Renewable Farming

Research agronomist finds a 13% increase in soybean yield — accidentally

Over the years, we’ve commissioned research agronomist James Porterfield for several field tests into the performance of WakeUP products. He’s a thorough field trial designer and analyst. One of his passions is finding the “perfect soil” — with emphasis on the mineral analysis.

November 14, 2018 — But this week, Jim sent us a research summary which puzzles him. Soybean plots which he had enclosed within a solar-powered electric fence grew taller and yielded 13.2% more than beans just outside the fence.

This was an accidental discovery: The fence was put up only to keep out deer, which actually didn’t bother his entire field of soybeans, fenced or not. So Jim rules out the benefit of deer protection to explain the visible growth difference and yield gain inside the cordoned area.

Jim’s soybeans in the vicinity of this patch look to us like a low priority on his agenda of field projects this season. Apparently he couldn’t get out there early to slow down invading grassy weeds; had to spray them later. Full disclosure: That has happened to us too. We’ve also dealt with deer damage on our Renewable Farming strips of corn and beans. By fall, patches inside our cornfields have often looked like feedlots, forcing us to abandon several test projects.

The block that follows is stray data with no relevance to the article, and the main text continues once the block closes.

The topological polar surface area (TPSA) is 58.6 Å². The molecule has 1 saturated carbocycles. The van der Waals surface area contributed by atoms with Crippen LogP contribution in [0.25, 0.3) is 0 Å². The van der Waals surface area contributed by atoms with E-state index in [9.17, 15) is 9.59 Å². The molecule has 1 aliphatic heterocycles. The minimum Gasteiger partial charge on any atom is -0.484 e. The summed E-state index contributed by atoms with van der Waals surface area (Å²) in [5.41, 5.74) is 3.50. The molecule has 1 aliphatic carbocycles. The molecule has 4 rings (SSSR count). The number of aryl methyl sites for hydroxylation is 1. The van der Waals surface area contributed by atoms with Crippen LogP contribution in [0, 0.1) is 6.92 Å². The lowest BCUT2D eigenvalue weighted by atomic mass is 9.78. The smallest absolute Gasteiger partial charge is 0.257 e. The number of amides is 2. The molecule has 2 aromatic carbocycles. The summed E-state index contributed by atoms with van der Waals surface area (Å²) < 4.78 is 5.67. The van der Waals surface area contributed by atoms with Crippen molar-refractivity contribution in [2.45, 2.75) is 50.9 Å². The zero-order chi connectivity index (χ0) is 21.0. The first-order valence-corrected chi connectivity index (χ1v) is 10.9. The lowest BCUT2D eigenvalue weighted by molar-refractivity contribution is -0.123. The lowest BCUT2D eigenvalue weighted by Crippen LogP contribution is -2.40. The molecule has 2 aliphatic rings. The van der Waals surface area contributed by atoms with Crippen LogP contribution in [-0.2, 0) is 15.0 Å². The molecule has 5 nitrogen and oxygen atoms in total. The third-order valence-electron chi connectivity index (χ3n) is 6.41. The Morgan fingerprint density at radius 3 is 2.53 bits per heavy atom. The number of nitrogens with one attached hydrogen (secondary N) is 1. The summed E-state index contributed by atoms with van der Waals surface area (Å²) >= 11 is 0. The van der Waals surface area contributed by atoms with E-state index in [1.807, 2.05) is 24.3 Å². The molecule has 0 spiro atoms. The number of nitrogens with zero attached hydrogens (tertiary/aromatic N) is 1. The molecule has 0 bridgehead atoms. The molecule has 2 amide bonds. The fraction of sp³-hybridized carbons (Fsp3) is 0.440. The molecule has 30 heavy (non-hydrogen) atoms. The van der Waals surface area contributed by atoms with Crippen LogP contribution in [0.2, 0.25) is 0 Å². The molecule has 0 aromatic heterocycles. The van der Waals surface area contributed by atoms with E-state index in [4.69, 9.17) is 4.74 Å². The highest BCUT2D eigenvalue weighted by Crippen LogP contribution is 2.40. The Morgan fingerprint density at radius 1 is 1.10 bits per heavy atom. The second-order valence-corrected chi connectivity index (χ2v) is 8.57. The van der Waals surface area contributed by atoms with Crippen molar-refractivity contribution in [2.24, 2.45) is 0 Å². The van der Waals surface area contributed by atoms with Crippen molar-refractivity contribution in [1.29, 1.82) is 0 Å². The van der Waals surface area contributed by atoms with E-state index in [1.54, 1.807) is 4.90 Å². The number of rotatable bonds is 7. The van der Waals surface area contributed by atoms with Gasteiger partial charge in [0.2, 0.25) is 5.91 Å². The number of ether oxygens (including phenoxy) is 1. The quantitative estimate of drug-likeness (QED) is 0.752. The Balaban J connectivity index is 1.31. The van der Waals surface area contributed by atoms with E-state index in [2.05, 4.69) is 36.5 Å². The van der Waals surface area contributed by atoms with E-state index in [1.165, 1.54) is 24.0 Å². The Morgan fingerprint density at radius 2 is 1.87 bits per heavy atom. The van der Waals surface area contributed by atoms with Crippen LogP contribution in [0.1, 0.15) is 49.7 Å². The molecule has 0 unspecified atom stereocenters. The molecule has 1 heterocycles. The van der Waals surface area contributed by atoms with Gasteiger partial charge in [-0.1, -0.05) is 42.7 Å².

In Jim’s field — see the photo below — there’s a visible difference in maturity and height. We’re also linking to Jim’s PDF summary of his report which you can download and puzzle over. It reads like a chapter in the intriguing book Secret Life of Plants by Peter Tompkins and Christopher Bird.

Over the past 40 years we’ve examined, and played with, various energy sources as a means of encouraging plant growth. But never anything as simple as a solar-charged, pulsing electric fence.

So, enjoy Jim’s report, and if you have some theories or clear-cut answers, let us know and we’ll share your insight with Jim — and other farmers.

Here’s a drone shot of the plot taken in July. You can readily see the enclosed area of beans are darker green and more dense.

The photo captions are written by Jim Porterfield.